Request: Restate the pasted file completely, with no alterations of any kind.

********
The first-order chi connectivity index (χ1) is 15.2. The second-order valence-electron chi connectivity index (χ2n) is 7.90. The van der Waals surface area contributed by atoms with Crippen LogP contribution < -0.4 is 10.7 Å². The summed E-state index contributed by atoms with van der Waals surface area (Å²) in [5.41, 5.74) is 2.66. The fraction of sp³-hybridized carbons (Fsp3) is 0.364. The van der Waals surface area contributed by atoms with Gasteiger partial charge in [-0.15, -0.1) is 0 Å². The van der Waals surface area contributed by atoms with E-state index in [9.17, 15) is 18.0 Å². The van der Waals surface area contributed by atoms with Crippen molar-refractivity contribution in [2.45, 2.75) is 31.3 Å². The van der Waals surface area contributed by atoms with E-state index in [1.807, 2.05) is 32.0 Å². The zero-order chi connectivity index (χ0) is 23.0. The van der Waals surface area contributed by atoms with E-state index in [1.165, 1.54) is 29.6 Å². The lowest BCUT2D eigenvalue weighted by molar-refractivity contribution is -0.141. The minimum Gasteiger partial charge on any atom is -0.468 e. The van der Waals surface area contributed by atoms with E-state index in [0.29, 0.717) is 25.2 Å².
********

The first-order chi connectivity index (χ1) is 15.2. The second-order valence-electron chi connectivity index (χ2n) is 7.90. The van der Waals surface area contributed by atoms with Crippen LogP contribution < -0.4 is 10.7 Å². The summed E-state index contributed by atoms with van der Waals surface area (Å²) in [5.41, 5.74) is 2.66. The fraction of sp³-hybridized carbons (Fsp3) is 0.364. The van der Waals surface area contributed by atoms with Gasteiger partial charge in [-0.15, -0.1) is 0 Å². The van der Waals surface area contributed by atoms with E-state index in [9.17, 15) is 18.0 Å². The van der Waals surface area contributed by atoms with Crippen molar-refractivity contribution in [2.45, 2.75) is 31.3 Å². The van der Waals surface area contributed by atoms with E-state index in [1.807, 2.05) is 32.0 Å². The zero-order chi connectivity index (χ0) is 23.0. The van der Waals surface area contributed by atoms with E-state index in [1.165, 1.54) is 29.6 Å². The lowest BCUT2D eigenvalue weighted by molar-refractivity contribution is -0.141. The minimum Gasteiger partial charge on any atom is -0.468 e. The van der Waals surface area contributed by atoms with E-state index in [0.29, 0.717) is 25.2 Å².